Looking for a USB 3.0 flash drive which is worthy of carrying all your files around?
Here are five of the best to choose from.
1. Corsair Flash Voyager 32GB USB 3.0 - £59
With great disk space comes great responsibility, Uncle Ben could have said. If he had, then maybe Peter Parker wouldn't have become Spider-Man, but instead pursued a career in Currys. Due to their high capacity, USB flash drives end up holding a vast amount of data that can be incredibly important, and would prove to be irreplaceable if something were to happen to the device.
Because they are easier to be carried around, they are more likely to be damaged, and Corsair has taken this threat seriously with the Flash Voyager, encasing it in a durable and largely shock-proof rubber outer casing.
The Flash Voyager has a healthy 32GB capacity; which is enough to hold a lot of files. Transferring the 700MB test file took 23 seconds, which although much faster than USB 2.0 devices, isn't the fastest.
On average you're looking at 32.6MB/s average. It's not the fastest USB 3.0 flash drive then, but if you want your data protected, the Corsair Flash Voyager is still worth considering.
2. Kingston DataTraveler Ultimate 3.0 16GB - £40
The DataTraveler Ultimate isn't a particularly pretty device, looking a little like an art deco carbuncle compared to its sleeker rivals. It's added bulk does mean that it is more robust than other flash drives though, which will be a major selling point to anyone who has lost a drive due to it being crushed at the bottom of a bag, or sat on when placed in a pocket.
The writing speed of this disk is less solid: taking 25 seconds to transfer our 700MB test file over, with an average write speed of 31.5 MB/s.
The drive comes formatted using FAT32, so if you want to use this drive for transferring large files above 4GB then you'll need to quickly reformat it as NTFS.
Given the lowly performance and relatively high cost per gigabyte, this is a drive that's hard to recommend.
3. Lacie FastKey 120GB - £359
As you can probably tell from both the capacity of this USB stick and the price, this is no ordinary USB flash drive. In fact the LaCie FastKey bridges the gap between traditional USB drives and external hard drives. This in turn come with a number of pros and cons.
In the plus column it means that the flash drive has fast transfer times (taking only 16 seconds to copy our test files across, with an average of 93MB/s) and a huge storage capacity. The operating system also treats it as if it is a standard internal hard drive, making it a much more versatile device. This is especially useful for system backups due to the added protection of by its Advanced Encryption Standard (AES) 256 encryption.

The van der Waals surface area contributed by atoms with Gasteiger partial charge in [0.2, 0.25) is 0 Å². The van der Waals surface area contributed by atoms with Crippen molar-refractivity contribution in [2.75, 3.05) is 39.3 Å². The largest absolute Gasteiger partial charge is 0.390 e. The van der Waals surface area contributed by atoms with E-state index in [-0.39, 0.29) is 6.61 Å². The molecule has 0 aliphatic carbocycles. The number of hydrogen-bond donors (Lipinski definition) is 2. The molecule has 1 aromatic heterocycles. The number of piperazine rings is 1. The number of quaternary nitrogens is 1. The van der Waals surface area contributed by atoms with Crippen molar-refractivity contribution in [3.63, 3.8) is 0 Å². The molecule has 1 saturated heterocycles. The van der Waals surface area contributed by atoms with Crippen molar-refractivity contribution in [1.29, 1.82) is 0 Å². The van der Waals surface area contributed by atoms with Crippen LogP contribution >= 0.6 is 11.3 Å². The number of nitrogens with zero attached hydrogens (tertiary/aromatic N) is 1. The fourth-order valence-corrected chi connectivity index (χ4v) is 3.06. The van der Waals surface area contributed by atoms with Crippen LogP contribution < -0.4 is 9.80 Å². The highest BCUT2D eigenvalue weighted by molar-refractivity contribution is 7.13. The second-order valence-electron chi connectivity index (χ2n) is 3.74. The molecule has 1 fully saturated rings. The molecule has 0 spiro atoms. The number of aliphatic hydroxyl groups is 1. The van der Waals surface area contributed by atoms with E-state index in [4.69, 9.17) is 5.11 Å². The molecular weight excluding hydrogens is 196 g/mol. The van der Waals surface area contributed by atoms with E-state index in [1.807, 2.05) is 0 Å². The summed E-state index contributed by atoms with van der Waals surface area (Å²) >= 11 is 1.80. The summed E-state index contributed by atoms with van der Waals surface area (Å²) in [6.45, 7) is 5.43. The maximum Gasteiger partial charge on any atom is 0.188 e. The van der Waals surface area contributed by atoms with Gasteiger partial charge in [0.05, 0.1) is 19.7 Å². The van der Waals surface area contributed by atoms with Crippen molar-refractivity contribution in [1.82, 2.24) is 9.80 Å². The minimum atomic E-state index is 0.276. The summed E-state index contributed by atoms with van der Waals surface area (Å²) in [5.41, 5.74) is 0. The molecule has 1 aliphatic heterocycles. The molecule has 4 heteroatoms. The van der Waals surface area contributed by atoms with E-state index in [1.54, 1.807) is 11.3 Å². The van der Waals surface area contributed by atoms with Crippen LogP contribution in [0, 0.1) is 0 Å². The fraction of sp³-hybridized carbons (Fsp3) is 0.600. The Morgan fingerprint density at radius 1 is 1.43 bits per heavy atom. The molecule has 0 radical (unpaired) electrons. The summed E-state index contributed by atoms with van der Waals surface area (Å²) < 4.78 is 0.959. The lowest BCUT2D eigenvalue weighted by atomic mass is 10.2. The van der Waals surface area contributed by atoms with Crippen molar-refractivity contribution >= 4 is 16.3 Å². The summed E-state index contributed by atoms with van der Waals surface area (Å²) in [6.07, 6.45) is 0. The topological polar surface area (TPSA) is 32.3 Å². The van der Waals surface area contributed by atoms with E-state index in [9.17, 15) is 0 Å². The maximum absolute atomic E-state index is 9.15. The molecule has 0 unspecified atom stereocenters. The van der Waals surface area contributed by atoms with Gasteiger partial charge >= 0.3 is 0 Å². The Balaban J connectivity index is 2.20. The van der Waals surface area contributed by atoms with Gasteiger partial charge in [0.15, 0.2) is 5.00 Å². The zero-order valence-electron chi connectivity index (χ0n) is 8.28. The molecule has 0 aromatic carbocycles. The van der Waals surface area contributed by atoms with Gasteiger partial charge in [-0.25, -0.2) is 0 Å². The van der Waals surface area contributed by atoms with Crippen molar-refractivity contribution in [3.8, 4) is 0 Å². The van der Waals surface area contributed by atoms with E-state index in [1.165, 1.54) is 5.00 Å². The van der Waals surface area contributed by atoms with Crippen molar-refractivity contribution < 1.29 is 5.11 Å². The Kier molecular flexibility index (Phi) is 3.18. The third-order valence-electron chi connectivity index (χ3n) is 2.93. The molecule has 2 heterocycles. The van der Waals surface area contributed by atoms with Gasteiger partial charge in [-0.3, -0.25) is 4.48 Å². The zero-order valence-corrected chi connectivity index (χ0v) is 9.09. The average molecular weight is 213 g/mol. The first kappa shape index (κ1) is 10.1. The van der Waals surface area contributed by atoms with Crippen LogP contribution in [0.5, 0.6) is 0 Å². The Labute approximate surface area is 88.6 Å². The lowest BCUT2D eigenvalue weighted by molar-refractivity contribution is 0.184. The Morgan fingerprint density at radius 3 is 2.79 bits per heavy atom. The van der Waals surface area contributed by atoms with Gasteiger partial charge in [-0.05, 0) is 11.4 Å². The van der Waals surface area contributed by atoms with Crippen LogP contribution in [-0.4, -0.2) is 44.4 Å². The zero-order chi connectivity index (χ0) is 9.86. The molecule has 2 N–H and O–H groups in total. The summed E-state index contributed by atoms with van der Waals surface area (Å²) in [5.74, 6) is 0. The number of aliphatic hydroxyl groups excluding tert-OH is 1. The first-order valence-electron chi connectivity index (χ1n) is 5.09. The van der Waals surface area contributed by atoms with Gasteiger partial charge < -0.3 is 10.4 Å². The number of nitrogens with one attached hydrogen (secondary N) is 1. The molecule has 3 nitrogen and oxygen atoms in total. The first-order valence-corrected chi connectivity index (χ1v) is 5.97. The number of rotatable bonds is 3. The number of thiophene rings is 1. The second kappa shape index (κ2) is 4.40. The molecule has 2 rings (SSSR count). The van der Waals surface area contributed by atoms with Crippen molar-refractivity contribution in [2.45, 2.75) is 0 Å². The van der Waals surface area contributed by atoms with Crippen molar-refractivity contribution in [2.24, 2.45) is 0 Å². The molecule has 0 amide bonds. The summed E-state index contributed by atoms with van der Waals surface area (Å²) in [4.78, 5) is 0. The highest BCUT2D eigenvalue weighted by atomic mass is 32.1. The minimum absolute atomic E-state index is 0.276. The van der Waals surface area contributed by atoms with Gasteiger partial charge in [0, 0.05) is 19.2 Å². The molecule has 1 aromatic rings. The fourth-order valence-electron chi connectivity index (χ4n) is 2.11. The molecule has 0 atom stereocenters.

The big downside to the Fastkey is its price (quite obviously). There are cheaper, lower capacity models, and the fact that once plugged in, you have to fiddle about in Windows to get it recognised and visible as a hard drive, has us looking elsewhere. One for speed-freaks only then.
4. Patriot Memory Supersonic 64GB - £130
Web: www.patriot memory.com
There's a hell of a lot to like about the Patriot Memory Supersonic. The no nonsense design is simple but functional, making it easy to carry around while not catching the attention of magpie-like thieves.
Then there's the capacity: at 64GB this is one of the largest USB drives you can get before you start shelling out mega bucks, as is the case of the LaCie FastKey. This is a huge amount of data to carry around, and for most of us this will prove to be more than enough disk space.
Finally, there's the performance. This is a fast USB 3.0 flash drive, with average write speeds of 70MB/s. It might not be supersonic, but it's pretty damn fast. Our test files flew over in 17 seconds, and overall this disk was one of the fastest on test.
The price seems high, but at a shade over £2 per gigabyte, it still offers strong value for money. Quality.
5. Transcend JetFlash 700 32GB - £49
Considering the large amount of storage space the Transcend JetFlash 700 packs, it's amazing how small it is. It's easily the smallest device in this test.
Looks can be deceiving though, and this little wonder can still compete with its more flashy rivals. It's a mark of Transcend's quiet confidence in this product that it hasn't felt the need to plaster USB 3.0 branding everywhere, or design the casing to scream 'THIS IS A POWERFUL AND IMPRESSIVE PRODUCT'.
Transcend has relied on the product's performance to sell it, and it's a trust that has paid off. The 700MB file transferred in a speedy 18 seconds, with an average speed of 38.9MB/s. It's not the fastest here, but in real terms its speedy enough.
Of course, the small physical size of the drive could prove to be a problem, as you're entrusting a lot of files to a device that could easily be lost. On the flip side - it's certainly convenient.
First published in PC Format Issue 255
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